At the welcome breakfast this past fall, one of our speakers said to us, “Welcome to the History department, we like to be intellectually promiscuous.” All joking aside, there’s different layer of truth to that statement: we need to be intellectually promiscuous. We need to expand the understanding of our field and explore great thinkers regardless of whether or not their work may be applicable to “Eastern” studies. For modernists, I think this may be a somewhat easier task, as the question of the West’s influence in Japan raises many theoretical and comparative questions about things like modernity or postmodernism. This year I read excerpts of T. Fujitani’s Splendid Monarchy, a book that deals with the role of the Meiji emperor in Japan’s modernization and draws heavily from Foucault’s theories of panopticism. If I had never read Foucault’s Discipline and Punish, this book would have likely ended up thrown across the room in frustration as I failed to grasp the nuances of the author.
It is not my intention to lecture about the failings of our Japanese studies education; rather, I want to suggest that our field is ever-evolving, ever-expanding, and we simply cannot afford to close ourselves off from the vast sea of worldly scholarship. In my first semester as a PhD student, I quite purposefully took a course on theorists and how their work applies to the study of Asia. Nearly every single work we read overlapped somehow with and/or was directly relevant to the variety of texts used in my Introduction to Comparative History course. I felt frustrated, and a bit angry, that I’d never pushed myself to learn these things earlier, but so incredibly grateful to be closing a gaping hole in my knowledge. How could I, not knowing the first thing about these ideas, ever hope to function in the discipline of history, with colleagues and professors in other fields? How could I fully understand the comparative implications that will become so essential to my future career (and the interviews to get there)?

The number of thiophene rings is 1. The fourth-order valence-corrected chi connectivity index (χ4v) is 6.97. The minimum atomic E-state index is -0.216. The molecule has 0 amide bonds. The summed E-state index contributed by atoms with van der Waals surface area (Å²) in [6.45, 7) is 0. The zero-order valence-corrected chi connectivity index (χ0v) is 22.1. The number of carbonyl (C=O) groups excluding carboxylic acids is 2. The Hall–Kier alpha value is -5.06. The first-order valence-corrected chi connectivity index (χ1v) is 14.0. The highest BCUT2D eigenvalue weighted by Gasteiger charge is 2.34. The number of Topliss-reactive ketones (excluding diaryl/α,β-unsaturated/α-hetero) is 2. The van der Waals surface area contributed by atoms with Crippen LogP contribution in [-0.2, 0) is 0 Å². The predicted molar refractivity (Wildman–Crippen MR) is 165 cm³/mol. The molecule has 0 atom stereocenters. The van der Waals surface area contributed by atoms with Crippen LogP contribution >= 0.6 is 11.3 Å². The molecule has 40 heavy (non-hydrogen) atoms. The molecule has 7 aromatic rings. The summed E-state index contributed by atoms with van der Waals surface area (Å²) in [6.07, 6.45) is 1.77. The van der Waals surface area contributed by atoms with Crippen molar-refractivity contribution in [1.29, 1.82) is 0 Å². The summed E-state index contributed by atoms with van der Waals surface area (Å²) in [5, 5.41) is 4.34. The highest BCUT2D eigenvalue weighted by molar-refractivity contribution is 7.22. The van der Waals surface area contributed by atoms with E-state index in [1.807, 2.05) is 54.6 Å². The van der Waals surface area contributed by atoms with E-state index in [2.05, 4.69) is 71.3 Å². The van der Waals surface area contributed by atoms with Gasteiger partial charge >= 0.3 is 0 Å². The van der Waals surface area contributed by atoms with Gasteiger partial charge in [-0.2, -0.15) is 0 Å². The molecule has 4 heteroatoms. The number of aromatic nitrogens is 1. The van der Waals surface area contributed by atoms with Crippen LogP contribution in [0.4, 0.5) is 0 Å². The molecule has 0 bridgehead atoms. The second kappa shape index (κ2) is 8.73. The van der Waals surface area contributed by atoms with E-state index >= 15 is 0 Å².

Perhaps theory does not have a place in undergraduate methodology courses that already struggle to convey the complexities of Japanese scholarship to students only beginning—perhaps it is something best saved for MA or PhD levels. But what area studies lack, we ourselves should recognize and must endeavor to make up for if we intend to seriously pursue academia. If you, your fellow friends, or your students, think that this path to an even higher education is for them, I highly suggest investing in courses in philosophy or theory as early as possible, particularly if your mentors are not already recommending to do so, anything that will take the first steps down this arduous path and start to open up international and interdisciplinary doors. My own shortcomings have made me realize that in Japanese Studies, we may have a problem—in theory.
I would love to hear what everyone else thinks about this, or what kind of experiences they had in theoretical teachings. When did you take classes on the big thinkers? Did you go from an area studies program to a larger discipline that gave you a new perspective on this topic? I welcome comments and questions!